Of the car’s major to minor parts we discussed in the previous article, namely 59+ Parts of car explained, the tyre is imperatively a key element that has multi-axial objectives to achieve: On one hand, it is responsible for giving a better ride at higher car accelerations, it plays a critical role when a driver applies brakes to either stop or decelerate the car on the other. Its other purposes include load bearing, shock absorption, safety, fuel consumption, and noise reduction, among many others.
So, What is a car tyre, actually?
Made of rubber, it is a critical car component that is fitted around the rim and provides necessary traction to the car by making direct contact with the road to move forward and backward.
According to each car’s specific set of requirements, the tyre design and size vary to give optimal rides with safety.
Different Parts of Tyre
Before one decides to buy a tyre for one’s car, there are certain parts of its structure whose names and functions one must know. Therefore, we enlist below the key elements of a car’s tyre, which are also called tyre’s anatomy.
It is the outermost part of a tyre that is in direct contact with the road surface and is used to provide traction to the car by providing necessary friction. It primarily consists of a pattern of grooves, channels, and sipes. With excessive use of cars, it is the tread of a tyre that affects the most and is therefore subject to maintenance from time to time in order to keep from inconvenience in the middle of a road.
It is the innermost part of a tyre that is in direct contact with the rim. It is made of high-strength steel wires that are entangled in a complex matrix, which in turn gives shape to the tyre as well.
It is the vertical section or a radial wall between the tread and bead of a tyre. It contains necessary information proper to tyre, such as its size, loading capacity, speed rating, and so on.
These are small, narrow cuts or grooves in the tread block that provide special biting edges to the tyre for improved traction.
Carcass or Body Ply
To provide the necessary strength and resistance to deformation, the tyre is provided with layers of fabric cords that are coated with rubber. The fabric cords are made of polyester, nylon, or rayon.
In order to stabilize the area covered by the tread, typically, two or more steel belts are layered between the tread and the carcass. These belts help improve handling and provide needful puncture resistance.
These are the special materials that are placed between the bead and the inner liner in order to provide more stability and structural formality to the tyre.
It is the area where the tread meets with the sidewall.
Tyre Sidewall Reinforcement
Some tyre manufacturers provide sidewalls with unique reinforcements in order to result in added strength and impact resistance to the tyre.
Tyre Valve Stem
Made of rubber or metal, it is a small tyre component that protrudes through the wheel and is responsible for the inflation and deflation of the tyre. It is given a valve cap that keeps the tyre from direct moisture.
Understanding of the Tyre Sidewall
- Tyre Width: It is the displacement (the shortest distance) between the left and the right sidewalls and is usually measured in millimeters.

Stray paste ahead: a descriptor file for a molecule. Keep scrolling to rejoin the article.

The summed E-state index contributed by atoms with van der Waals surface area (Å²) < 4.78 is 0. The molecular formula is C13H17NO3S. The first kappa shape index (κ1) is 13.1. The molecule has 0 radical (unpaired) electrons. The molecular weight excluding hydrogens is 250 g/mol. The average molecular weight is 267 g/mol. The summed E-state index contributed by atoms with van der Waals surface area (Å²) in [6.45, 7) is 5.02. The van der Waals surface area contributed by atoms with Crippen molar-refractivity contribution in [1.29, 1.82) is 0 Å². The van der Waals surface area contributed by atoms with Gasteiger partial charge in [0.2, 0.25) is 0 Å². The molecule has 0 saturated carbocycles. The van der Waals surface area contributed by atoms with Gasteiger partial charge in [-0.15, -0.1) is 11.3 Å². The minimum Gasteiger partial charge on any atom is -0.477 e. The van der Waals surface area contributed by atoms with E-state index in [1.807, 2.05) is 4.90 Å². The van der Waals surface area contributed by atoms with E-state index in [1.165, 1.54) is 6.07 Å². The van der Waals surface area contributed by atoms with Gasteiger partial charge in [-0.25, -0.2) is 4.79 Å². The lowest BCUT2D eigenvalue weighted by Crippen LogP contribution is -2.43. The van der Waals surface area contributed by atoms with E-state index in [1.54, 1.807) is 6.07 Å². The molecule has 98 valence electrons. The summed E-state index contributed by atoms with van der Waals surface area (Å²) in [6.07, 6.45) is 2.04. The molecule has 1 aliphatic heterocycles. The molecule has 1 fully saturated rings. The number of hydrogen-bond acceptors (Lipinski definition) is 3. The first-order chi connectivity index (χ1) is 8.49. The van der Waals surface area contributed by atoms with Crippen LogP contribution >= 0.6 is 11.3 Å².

- Tyre Aspect Ratio: It is the ratio of the tyre’s sidewall height to its width. In simple words, it shows the sidewall height in the percentage of the tyre’s width. Mathematically, it is expressed as below:
If the tyre has an aspect ratio of 60, it signifies that the sidewall height is 60% of the tyre’s width.
If a tyre’s sidewall is labeled as P215/65R15, it represents some necessary information related to its size, and it is described below:
- P shows that the tyre is for a passenger car. If it is LT, it shows a light truck tyre.
- 215 is the tyre’s width in mm.
- 65 is the aspect ratio (A.R).
- R means it’s a radial tyre type. B would be for bias ply, and D for the diagonal construction.
- 15 is the rim diameter.
Other necessary information available on the sidewall may include the following:
- Load Index: It is the maximum load that a tyre can carry when fully inflated. It is a two or three-digit number mentioned in the load index chart.
- Speed Rating: it shows the maximum speed of the tyre. It is usually denoted by letters such as H, V, W, Z.
- Brand and Model Number: Some tyre manufacturers reveal the brand name and model number of the tyre as well.
- DOT: It stands for Department of Transportation code that contains information such as related to the tyre’s manufacturing date, plant, tyre type, and so forth. The last four digits of the DOT code show the week and year of manufacturing.
Categorization of Tyre with Respect to Its Aspect Ratio
Based on their aspect ratio (sidewall height), tyres are usually classified as follows:
- Truck/SUV Tyre Profile: It is a tyre to carry heavy loads. It has a higher aspect ratio that helps it move over rough terrain and distribute the load evenly across its width. It also protects the rim from rock damage.
- Passenger Car Tyre Profile: It is a tyre to carry a passenger’s load. It has neither height nor a lower aspect ratio. It’s a trade-off between comfort and handling.
- Sports Car Tyre Profile: It has a lower aspect ratio, which is needed to keep the tyre from deflection while enhancing its cornering capability at elevated speeds. Its exterior design is exotic.
I am the author of Mechanical Mentor. Graduated in mechanical engineering from University of Engineering and Technology (UET), I currently hold a senior position in one of the largest manufacturers of home appliances in the country: Pak Elektron Limited (PEL).